Major changes have been made to all Cork County Council libraries in recent years.
One of the biggest changes has been the abolition of fines on overdue items, including books and DVDs, since the start of this year.
Skibbereen library’s executive librarian Linda McEvoy told The Southern Star last week: ‘We are delighted the fines are gone. Our focus is on encouraging people to read, not putting people off by putting up barriers, so the more barriers that are taken away, the better.’
There is now no charge to become a library member and there is never a charge for the many events, talks or workshops that are regularly held in the libraries around the county.
Skibbereen library, one of the busiest libraries in the region, has almost 16,000 books on its shelves.
In 2018 the library had a total of 2,442 members, 825 of these being under 18 years old, and issued 90,829 books.
Ms McEvoy said that Cork County Libraries’ main focus is the community. ‘The main thing we want to highlight is that as well as being a library we see ourselves as a community space and that’s our focus, we are here to inspire, support and empower people … free open and accessible to all.’
There are now many online services available for library members, such as free wifi and access to the Irish newspaper archives at any branch library. From home, members can access online the many e-books, e-magazines, e-audiobooks and trade journals available.
Some other services available to members include online courses, ranging from accounting to psychology, as well as online language courses. All these online resources are available for members on the Cork County Library app.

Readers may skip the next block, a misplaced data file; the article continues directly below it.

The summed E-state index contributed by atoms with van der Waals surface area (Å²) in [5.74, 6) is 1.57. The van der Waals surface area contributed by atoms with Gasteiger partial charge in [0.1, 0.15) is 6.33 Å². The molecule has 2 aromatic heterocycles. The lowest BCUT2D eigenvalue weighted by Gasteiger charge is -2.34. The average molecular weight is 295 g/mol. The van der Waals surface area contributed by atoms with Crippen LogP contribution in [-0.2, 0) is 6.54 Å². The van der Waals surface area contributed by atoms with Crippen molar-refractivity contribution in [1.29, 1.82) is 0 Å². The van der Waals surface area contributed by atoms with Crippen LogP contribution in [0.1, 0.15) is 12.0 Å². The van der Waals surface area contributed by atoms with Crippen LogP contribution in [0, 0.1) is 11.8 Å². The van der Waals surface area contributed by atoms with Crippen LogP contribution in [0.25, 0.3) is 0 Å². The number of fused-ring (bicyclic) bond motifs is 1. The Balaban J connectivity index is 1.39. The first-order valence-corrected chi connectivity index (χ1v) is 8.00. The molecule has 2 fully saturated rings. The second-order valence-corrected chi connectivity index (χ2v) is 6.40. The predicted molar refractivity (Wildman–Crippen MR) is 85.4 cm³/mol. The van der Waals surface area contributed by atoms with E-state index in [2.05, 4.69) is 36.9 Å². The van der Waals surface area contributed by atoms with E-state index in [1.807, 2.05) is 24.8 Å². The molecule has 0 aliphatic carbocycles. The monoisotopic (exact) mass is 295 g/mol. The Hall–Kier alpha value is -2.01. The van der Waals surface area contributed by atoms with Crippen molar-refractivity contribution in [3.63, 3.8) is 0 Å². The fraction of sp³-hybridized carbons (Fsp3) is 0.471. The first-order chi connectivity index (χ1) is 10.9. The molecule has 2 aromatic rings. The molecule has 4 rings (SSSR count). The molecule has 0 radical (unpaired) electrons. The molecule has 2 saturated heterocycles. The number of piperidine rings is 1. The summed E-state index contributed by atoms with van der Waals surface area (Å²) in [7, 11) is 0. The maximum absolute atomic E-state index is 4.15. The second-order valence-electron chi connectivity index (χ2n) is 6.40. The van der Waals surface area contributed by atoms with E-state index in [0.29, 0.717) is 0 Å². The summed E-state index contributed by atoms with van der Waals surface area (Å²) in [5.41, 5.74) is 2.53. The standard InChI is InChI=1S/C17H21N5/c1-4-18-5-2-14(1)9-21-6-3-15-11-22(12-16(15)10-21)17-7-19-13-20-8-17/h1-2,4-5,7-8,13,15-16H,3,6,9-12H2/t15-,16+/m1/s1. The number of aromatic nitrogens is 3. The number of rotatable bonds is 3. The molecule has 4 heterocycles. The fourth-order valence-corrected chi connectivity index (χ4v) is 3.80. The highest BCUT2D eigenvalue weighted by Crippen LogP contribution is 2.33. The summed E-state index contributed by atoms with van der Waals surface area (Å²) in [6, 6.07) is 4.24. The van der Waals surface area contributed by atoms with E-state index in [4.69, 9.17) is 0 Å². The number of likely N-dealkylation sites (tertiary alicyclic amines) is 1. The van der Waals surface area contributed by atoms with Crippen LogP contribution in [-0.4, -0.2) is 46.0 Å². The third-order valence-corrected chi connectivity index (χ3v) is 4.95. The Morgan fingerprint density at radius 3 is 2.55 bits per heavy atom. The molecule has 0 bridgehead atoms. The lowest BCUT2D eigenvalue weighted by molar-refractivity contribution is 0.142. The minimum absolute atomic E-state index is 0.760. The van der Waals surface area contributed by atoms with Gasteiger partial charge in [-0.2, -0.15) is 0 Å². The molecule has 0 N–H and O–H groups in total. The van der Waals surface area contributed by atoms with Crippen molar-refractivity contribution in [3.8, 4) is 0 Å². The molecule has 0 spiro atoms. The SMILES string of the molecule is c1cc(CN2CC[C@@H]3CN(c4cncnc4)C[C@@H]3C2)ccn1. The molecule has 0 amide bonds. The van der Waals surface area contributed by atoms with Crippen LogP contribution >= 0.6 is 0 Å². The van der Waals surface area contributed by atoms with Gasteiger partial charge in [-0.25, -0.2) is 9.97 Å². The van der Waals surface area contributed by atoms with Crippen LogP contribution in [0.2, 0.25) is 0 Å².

The library is still a great social outlet for people, with many activities available running all throughout the year, such as book clubs, creative writing groups, a summer reading scheme and knitting and crotchet groups.
One of the library’s main aims is to develop reading and literacy skills. Many children’s craft workshops are available at your local library.
‘There are a lot of national programmes for children, like the children’s book festival,’ added Ms McEvoy. ‘If they’re doing a gardening workshop we get them to read a book on how to grow your own seeds, so you’re tying it in all the time and developing both their hobbies and arts and craft skills, but also their reading skills at the same time.’
Some other children’s events at the library include author visits, story times, puppet shows and children’s colouring. Last year Skibbereen library welcomed children from local schools with over 40 class visits and it holds an annual library quiz for primary schools.
Ms McEvoy described the library as ‘a way of connecting with people’ and pointed out that the reading of daily and weekly newspapers is still a very popular pastime in every library.
Another initiative recently launched by the Cork County Library, entitled A Sound Initiative, allows various musical instruments to be ordered from a local branch and borrowed for up to three weeks. Participants in the scheme can use it to see if the instrument suits them before investing in an instrument of their own.
Another popular initiative at the libraries is part of the ‘Healthy Ireland’ events and is called Mood Food.
This workshop is about the relationship between gut bacteria, diet and our mental health, and visits the Skibbereen library on Thursday April 11th.
‘The library is somewhere to meet people and share similar interests … we are trying to give people space just to sit and chat and meet,’ Ms McEvoy concluded.
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